Posts Tagged ‘Beach debris’

Keep it off Trash Island!

Monday, February 22, 2010

Please enjoy this guest post by our friend Alexandra Ringe:

I spent this past week hunting plastic on the beach of Lauderdale-by-the-Sea, Florida. The Atlantic Ocean has its own version of the Great Pacific Garbage Patch, and I redirected as much plastic detritus as I could from the shore to, well, the landfill.

Wish you were here

I couldn’t stand the thought of walking by a plastic bag that would later drift out to the undulating mass of petroleum product sitting in the Sargasso Sea, maybe choking a bird along the way.

I could let you think that this is a new obsession of mine, this attention to the beach’s accumulation of straws, candy wrappers, kegger cups, and everything else we make out of plastic. But that would be wrong. I grew up in Ventnor, New Jersey, about 100 ft. from the boardwalk. Whenever we went to the beach, my mother picked up other people’s litter in addition to our own trash. “Leave it better than when you found it” — that was her response to our neighbors’ quizzical looks.

Although she talked to me and my siblings about the impact of human garbage on marine life, my mom was driven only in part by a concern for the environment. She applied the “Leave it better” principle at the movie theater and the rest-stop picnic table, too — she felt responsible for the experience of the next person to come along. Her approach expands on the hiker’s “pack it in, pack it out” credo — if you bring something into the woods, you are honor-bound to take it out again — in a way that works especially well for the beach.

Lauderdale-by-the-Sea, FL

A good deal of the trash I encounter doesn’t belong to negligent beachgoers. It blows in from the streets, floats in from boats and ships, or is too small and light to be caught by the tractor-like beach-cleaning machines that skim litter from the sand. Thanks to my mom, I have always seen this vagabond trash as ours, something I need to help pick up. I wouldn’t have it any other way. It feels too good to keep that chunk of crumbling styrofoam out of the sea.

The Daily Ocean

Tuesday, September 1, 2009

Most mornings, Sarah Bayles spends 20 minutes collecting trash around the same spot at her local beach in Santa Monica, weighs and photographs what she finds and blogs about it on her site The Daily Ocean. For more on why she does this, check out LA Green Girl’s interview with Bayles here.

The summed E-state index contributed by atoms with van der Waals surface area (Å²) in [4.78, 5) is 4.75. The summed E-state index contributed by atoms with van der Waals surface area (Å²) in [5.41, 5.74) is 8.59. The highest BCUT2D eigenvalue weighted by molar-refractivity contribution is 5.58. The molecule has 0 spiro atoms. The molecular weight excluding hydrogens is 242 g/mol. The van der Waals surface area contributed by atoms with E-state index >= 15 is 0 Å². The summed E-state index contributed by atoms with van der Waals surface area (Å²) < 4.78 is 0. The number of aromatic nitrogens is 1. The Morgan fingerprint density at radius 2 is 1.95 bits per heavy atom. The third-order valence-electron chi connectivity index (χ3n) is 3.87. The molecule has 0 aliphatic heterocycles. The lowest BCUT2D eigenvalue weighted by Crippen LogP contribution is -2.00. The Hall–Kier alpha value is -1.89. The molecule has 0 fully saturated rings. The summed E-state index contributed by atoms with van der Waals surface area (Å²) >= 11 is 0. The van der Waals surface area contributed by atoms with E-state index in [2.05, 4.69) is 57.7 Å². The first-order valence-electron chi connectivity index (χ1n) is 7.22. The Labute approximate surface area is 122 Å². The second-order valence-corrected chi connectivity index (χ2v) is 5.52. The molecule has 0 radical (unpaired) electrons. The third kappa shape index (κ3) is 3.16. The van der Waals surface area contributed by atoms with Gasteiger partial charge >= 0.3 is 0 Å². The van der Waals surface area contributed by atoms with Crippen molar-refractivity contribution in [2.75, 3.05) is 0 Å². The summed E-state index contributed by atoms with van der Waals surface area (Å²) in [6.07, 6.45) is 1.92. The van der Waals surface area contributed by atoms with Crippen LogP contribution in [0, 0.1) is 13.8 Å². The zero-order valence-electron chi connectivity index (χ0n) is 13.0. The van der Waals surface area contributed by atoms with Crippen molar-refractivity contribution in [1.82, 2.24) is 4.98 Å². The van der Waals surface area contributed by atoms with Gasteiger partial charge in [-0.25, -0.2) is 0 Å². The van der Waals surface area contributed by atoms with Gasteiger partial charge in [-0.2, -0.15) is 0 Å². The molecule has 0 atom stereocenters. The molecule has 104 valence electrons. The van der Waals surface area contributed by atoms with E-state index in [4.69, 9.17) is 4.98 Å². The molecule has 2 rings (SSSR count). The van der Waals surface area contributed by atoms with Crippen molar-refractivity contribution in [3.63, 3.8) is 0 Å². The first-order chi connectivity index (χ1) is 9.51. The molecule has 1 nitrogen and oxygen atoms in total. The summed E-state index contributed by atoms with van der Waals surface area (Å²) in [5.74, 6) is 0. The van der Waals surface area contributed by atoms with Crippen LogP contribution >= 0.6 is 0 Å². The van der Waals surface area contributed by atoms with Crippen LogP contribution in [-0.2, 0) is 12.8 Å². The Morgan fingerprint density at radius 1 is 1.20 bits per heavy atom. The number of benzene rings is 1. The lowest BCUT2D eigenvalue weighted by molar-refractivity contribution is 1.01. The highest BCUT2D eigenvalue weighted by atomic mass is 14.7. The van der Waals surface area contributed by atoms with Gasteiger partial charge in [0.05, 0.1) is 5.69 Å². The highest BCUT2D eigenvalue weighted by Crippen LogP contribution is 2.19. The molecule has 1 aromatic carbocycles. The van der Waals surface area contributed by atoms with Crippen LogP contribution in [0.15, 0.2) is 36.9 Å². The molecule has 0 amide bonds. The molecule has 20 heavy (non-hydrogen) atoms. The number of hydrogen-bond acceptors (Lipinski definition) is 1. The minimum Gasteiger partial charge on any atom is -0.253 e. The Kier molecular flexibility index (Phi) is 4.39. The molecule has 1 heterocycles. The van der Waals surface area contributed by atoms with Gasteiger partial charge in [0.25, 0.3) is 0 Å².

Lighter via The Daily Ocean

Lighter via The Daily Ocean

Bayles plans to keep up the trash pick up for 365 (non-consecutive) days because you know how we love to conceptualize our environmental impact in terms of years. What I like about this project is a, there’s a new garblog in town and b, it’s a personal but not personality-driven project. The blog tracks the impact of everyone who uses that patch of beach as well as the reverse impact of the one person cleaning it up.

via 365 Days of Trash

The photos on The Daily Ocean are a bit like a West Coast Version of Last Night’s Garbage and remind me of Any Hughes’ amazing beach debris photography.

Trash = Class

Friday, June 5, 2009

The headline to the latest Guardian UK photo series In Pictures says it all: “World’s poor overwhelmed by rubbish.”


Photograph: Eduardo Munoz/Reuters

UPDATE: See also this horrifying slideshow in e-waste in West Africa via Waking Vixen‘s Facebook page.

Fishing trash bad for fish

Friday, May 15, 2009

While fishing as such is an agricultural practice with the ultimate goal of catching and killing fish, i.e. not fantastic for fish to begin with, fishing gear dumped at the bottom of lakes and oceans are killing fish even after the actual fishing stops, says a UN report.

Photographer: Jane Dermer, Carpentaria Ghost Nets,

Photographer: Jane Dermer, Carpentaria Ghost Nets,

Apparently, discarded fishing gear compromises about 10%, or 640 000 tonnes,  of all sea trash, creating a situation of so-called “ghost fishing”, when innocent maritime  denizens happily enjoying off-season swim into discarded nets and related rubble, ending their lives in highest indignity. In the report, several pressures on fishers are named as contributing to this terrible situation, namely

Enforcement pressure causing those operating illegally to abandon gear; operational
and weather making it more likely that gear will be left or discarded; economic pressure leading to dumping of unwanted fishing gear at sea rather than disposal onshore; and spatial pressures resulting in the loss or damage of gear through gear conflicts. Indirect causes include the unavailability of onshore waste disposal facilities, as well as their accessibility and cost of use.

As seen, fishing trash management isn’t working out that well. The report suggests preventive efforts and says that mitigation is crucial, etc. We could also just stop fishing, but while poverty exists, one might need to recognize that’s not a very realistic scenario.

Lastly, extracurricular nerd info: The report teaches us a new acronym; ALDFG (Abandoned, lost or otherwise discarded fishing gear)!

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